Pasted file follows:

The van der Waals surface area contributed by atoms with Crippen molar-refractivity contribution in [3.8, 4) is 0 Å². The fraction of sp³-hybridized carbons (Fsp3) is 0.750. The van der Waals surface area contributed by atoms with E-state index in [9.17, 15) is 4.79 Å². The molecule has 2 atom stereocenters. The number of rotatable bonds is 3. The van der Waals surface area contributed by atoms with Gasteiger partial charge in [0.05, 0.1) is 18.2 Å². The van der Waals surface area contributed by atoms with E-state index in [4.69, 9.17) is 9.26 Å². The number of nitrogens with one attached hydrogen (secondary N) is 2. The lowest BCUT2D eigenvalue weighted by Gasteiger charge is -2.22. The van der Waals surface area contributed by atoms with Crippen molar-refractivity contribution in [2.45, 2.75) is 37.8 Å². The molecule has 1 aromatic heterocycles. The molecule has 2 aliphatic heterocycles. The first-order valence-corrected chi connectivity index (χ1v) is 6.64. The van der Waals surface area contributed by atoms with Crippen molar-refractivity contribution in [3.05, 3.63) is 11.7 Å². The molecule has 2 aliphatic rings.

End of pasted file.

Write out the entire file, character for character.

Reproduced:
The van der Waals surface area contributed by atoms with Crippen molar-refractivity contribution in [3.8, 4) is 0 Å². The fraction of sp³-hybridized carbons (Fsp3) is 0.750. The van der Waals surface area contributed by atoms with E-state index in [9.17, 15) is 4.79 Å². The molecule has 2 atom stereocenters. The number of rotatable bonds is 3. The van der Waals surface area contributed by atoms with Gasteiger partial charge in [0.05, 0.1) is 18.2 Å². The van der Waals surface area contributed by atoms with E-state index in [4.69, 9.17) is 9.26 Å². The number of nitrogens with one attached hydrogen (secondary N) is 2. The lowest BCUT2D eigenvalue weighted by Gasteiger charge is -2.22. The van der Waals surface area contributed by atoms with Crippen molar-refractivity contribution in [2.45, 2.75) is 37.8 Å². The molecule has 1 aromatic heterocycles. The molecule has 2 aliphatic heterocycles. The first-order valence-corrected chi connectivity index (χ1v) is 6.64. The van der Waals surface area contributed by atoms with Crippen molar-refractivity contribution in [3.05, 3.63) is 11.7 Å². The molecule has 2 aliphatic rings.